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Thursday, October 30, 2014

Garden Therapy: A New Vegetable Garden

     Another project that we accomplished this summer was building a new vegetable garden. By we I mean; I supervised and my husband did the work. We've had raised garden beds for twenty years. But time had taken its toll and they were starting to show the strain. The wood was bowing and starting to rot. Being a Pinterest aficionado I found an idea there for raised beds. My husband is of the opinion that Pinterest should be outlawed. 

       The above picture is of the old beds. They were 20 inches high. One thing we learned from building these beds was that the 4 by 4 posts should have been closer together. The new beds are 36 inches high.

     We used 3 - 8 foot long pieces of corrugated steel per side and a half sheet on each end. As this picture shows my husband not only put the posts closer together but also used pieces of rebar in between. Al shoveled the dirt to the opposite side then removed the old wood and posts. He dug holes, set the new posts with concrete and screwed the metal to the posts. He then shoveled the dirt back to the other side, repeat.

     Here's a shot of getting ready to set posts. With so much shoveling and digging Al did hire a college student to help him with some of the work. We did make the new beds shorter then the old ones. The extra dirt was used to fill up the new higher beds. A friend with a tractor helped us with that part.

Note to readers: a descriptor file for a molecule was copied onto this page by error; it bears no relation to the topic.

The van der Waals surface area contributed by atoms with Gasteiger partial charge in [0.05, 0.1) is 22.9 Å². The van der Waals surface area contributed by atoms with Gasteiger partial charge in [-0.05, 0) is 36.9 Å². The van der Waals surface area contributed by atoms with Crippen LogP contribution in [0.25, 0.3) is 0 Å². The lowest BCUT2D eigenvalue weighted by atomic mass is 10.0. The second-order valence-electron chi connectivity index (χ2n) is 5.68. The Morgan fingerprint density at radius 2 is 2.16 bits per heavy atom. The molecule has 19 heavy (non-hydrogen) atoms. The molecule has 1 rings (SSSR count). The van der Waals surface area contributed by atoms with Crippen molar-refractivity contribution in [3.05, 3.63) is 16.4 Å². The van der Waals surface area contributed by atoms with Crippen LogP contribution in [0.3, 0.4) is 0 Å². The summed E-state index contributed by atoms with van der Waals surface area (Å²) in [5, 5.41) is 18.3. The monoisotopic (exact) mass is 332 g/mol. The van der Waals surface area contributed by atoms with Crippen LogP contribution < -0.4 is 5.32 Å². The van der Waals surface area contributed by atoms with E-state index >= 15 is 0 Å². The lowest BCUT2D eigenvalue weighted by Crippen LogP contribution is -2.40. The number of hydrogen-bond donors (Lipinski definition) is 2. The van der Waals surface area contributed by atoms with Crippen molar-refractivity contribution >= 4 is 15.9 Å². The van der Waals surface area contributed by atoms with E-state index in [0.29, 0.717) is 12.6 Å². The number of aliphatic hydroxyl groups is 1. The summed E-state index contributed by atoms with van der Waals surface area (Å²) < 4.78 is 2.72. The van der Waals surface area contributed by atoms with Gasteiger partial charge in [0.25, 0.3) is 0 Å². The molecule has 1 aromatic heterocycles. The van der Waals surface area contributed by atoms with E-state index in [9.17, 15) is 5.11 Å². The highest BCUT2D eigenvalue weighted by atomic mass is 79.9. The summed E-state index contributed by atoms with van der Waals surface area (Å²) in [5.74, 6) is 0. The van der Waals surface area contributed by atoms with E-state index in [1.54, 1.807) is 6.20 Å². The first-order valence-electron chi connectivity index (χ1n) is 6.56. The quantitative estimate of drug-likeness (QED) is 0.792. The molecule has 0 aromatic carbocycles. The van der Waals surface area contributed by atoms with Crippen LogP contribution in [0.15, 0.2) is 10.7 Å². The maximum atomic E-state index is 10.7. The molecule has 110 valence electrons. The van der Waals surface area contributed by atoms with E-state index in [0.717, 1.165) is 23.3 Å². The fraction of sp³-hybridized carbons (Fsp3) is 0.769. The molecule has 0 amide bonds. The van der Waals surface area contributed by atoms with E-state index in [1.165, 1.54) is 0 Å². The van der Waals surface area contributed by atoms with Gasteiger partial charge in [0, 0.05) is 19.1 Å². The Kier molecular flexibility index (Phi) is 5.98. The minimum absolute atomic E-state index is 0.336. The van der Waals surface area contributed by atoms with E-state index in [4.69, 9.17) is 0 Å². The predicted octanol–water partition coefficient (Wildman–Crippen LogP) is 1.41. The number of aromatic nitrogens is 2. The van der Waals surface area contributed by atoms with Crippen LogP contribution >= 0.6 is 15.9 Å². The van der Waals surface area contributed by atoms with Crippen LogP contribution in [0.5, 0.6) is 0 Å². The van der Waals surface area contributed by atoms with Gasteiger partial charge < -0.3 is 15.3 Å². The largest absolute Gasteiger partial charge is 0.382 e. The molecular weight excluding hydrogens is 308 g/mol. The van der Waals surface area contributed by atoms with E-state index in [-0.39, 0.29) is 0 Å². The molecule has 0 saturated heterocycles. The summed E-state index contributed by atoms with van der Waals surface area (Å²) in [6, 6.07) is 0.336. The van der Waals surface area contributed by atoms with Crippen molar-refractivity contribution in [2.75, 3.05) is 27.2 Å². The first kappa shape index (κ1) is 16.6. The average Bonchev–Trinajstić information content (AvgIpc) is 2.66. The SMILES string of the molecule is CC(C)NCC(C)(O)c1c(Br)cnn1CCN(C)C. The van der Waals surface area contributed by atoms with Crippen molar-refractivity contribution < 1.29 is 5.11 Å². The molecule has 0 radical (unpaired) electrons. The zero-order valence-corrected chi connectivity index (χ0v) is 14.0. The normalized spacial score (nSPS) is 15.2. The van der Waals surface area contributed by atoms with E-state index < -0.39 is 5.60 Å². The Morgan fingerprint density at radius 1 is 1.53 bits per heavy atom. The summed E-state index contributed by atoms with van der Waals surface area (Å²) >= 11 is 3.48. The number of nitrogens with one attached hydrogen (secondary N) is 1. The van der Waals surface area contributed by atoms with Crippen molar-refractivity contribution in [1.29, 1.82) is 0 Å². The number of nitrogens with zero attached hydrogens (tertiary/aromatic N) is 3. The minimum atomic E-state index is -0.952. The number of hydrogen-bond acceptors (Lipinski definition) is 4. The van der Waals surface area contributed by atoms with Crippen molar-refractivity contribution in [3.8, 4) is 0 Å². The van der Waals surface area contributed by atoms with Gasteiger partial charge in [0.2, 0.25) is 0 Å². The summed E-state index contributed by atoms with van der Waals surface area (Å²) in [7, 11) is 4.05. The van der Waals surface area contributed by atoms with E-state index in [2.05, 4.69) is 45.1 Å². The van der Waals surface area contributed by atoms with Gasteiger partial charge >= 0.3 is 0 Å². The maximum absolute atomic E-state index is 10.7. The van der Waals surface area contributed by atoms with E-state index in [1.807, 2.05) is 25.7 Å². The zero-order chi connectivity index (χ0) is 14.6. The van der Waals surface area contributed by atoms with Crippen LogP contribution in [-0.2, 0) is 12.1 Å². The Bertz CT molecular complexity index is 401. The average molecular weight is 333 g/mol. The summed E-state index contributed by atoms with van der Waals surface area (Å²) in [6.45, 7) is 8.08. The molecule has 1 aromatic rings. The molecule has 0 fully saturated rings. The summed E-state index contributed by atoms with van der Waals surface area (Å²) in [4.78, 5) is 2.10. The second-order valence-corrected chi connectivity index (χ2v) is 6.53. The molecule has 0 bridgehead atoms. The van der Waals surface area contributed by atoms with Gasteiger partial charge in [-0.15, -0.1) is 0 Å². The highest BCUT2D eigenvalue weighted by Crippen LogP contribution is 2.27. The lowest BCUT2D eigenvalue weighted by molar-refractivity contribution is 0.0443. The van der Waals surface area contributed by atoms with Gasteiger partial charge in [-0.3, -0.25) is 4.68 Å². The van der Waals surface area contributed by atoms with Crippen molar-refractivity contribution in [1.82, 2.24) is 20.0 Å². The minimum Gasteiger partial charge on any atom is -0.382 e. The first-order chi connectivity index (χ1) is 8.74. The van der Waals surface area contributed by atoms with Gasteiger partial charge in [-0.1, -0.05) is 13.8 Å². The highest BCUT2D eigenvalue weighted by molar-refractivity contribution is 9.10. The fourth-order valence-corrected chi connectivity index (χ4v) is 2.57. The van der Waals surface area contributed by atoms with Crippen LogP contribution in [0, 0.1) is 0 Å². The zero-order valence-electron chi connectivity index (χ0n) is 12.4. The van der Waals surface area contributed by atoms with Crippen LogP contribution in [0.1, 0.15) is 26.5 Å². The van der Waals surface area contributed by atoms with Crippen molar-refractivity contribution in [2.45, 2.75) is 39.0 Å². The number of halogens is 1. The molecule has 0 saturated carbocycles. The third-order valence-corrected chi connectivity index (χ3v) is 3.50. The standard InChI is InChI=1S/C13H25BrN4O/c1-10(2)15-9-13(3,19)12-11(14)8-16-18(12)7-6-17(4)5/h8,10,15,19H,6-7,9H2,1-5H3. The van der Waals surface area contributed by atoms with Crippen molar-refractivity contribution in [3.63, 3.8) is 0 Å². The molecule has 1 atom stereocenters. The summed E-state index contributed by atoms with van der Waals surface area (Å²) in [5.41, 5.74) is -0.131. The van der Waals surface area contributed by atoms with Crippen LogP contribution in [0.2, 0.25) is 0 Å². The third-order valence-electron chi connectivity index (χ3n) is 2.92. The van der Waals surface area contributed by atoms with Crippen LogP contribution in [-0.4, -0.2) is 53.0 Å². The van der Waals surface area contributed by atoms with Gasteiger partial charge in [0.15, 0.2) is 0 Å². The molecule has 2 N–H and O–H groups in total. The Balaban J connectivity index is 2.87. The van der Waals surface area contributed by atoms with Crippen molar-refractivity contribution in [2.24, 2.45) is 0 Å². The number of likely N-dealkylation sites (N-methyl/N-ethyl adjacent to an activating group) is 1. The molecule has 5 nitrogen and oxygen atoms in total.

As you can see in this photo Al painted the bottom of the posts with a protective coating. This will help the wood last longer in the ground. When he finished all the sides he cut the 4 by 4 posts the same height as the metal.

     Because the edge of the metal would be sharp he used 2 by 4's along the top. This also made a good place to set up sprinklers. We can hook up the hose from our well and water the garden and surrounding grass all at one time.

     Here's two more views of the finished beds. Because the beds did take awhile being built I wasn't able to plant as much as I usually do. But I have to say I think Al did a fabulous job. I love my new beds. We are twenty years older then when we built the first ones, so the higher beds are definitely easier on the ole back.  

A thought to ponder: "Your mind is the garden, your thoughts are the seeds, the harvest can either be flowers or weeds."        William Wordsworth

Participating in: You're Gonna Love it

Sunday, October 19, 2014

"Raisin" Hell

     It's time for another dog story. I will warn you up front that this one is not for the squeamish or faint of heart.
     We had a lovely male English springer spaniel. Being English we thought he should have a distinguished English name, so he was christened Sir Ashley Chadwick, aka Ashley.

      Unfortunately he didn't act very distinguished. Ashley was large for a springer but thought he was a lap dog. He always had to greet you with something in his mouth. When we came home he would run around until he found  something on the floor; a dog toy, shoe, kid's toy, sock, underwear (oops). He had a nice bed on the floor in our bedroom to sleep, but didn't hesitate to take advantage of our bed if it was empty.

     He also was very afraid of thunder, fireworks, etc.  We had to make sure he was in the house when a storm was coming and on the 4th of July. Of course you can't always anticipate loud popping sounds or thunder storms. The three screens we had to replace in our back screen door can attest to that.